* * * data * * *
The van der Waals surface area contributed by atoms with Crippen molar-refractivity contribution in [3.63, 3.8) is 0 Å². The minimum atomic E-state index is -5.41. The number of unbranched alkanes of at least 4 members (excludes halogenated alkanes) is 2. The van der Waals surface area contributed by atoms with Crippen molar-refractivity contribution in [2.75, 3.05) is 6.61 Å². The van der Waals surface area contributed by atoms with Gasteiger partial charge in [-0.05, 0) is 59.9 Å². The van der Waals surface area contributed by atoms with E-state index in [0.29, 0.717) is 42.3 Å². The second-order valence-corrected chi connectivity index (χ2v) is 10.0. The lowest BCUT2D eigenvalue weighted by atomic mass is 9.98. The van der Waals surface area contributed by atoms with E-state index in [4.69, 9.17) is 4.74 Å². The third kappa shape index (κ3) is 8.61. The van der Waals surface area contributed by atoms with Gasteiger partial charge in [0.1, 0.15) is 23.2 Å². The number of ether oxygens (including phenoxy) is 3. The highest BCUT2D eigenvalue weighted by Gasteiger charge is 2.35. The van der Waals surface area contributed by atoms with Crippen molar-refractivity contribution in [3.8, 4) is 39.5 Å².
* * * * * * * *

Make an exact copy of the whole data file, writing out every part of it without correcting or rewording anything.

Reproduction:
The van der Waals surface area contributed by atoms with Crippen molar-refractivity contribution in [3.63, 3.8) is 0 Å². The minimum atomic E-state index is -5.41. The number of unbranched alkanes of at least 4 members (excludes halogenated alkanes) is 2. The van der Waals surface area contributed by atoms with Crippen molar-refractivity contribution in [2.75, 3.05) is 6.61 Å². The van der Waals surface area contributed by atoms with Gasteiger partial charge in [-0.05, 0) is 59.9 Å². The van der Waals surface area contributed by atoms with E-state index in [0.29, 0.717) is 42.3 Å². The second-order valence-corrected chi connectivity index (χ2v) is 10.0. The lowest BCUT2D eigenvalue weighted by atomic mass is 9.98. The van der Waals surface area contributed by atoms with E-state index in [4.69, 9.17) is 4.74 Å². The third kappa shape index (κ3) is 8.61. The van der Waals surface area contributed by atoms with Gasteiger partial charge in [0.1, 0.15) is 23.2 Å². The number of ether oxygens (including phenoxy) is 3. The highest BCUT2D eigenvalue weighted by Gasteiger charge is 2.35. The van der Waals surface area contributed by atoms with Crippen molar-refractivity contribution in [3.8, 4) is 39.5 Å².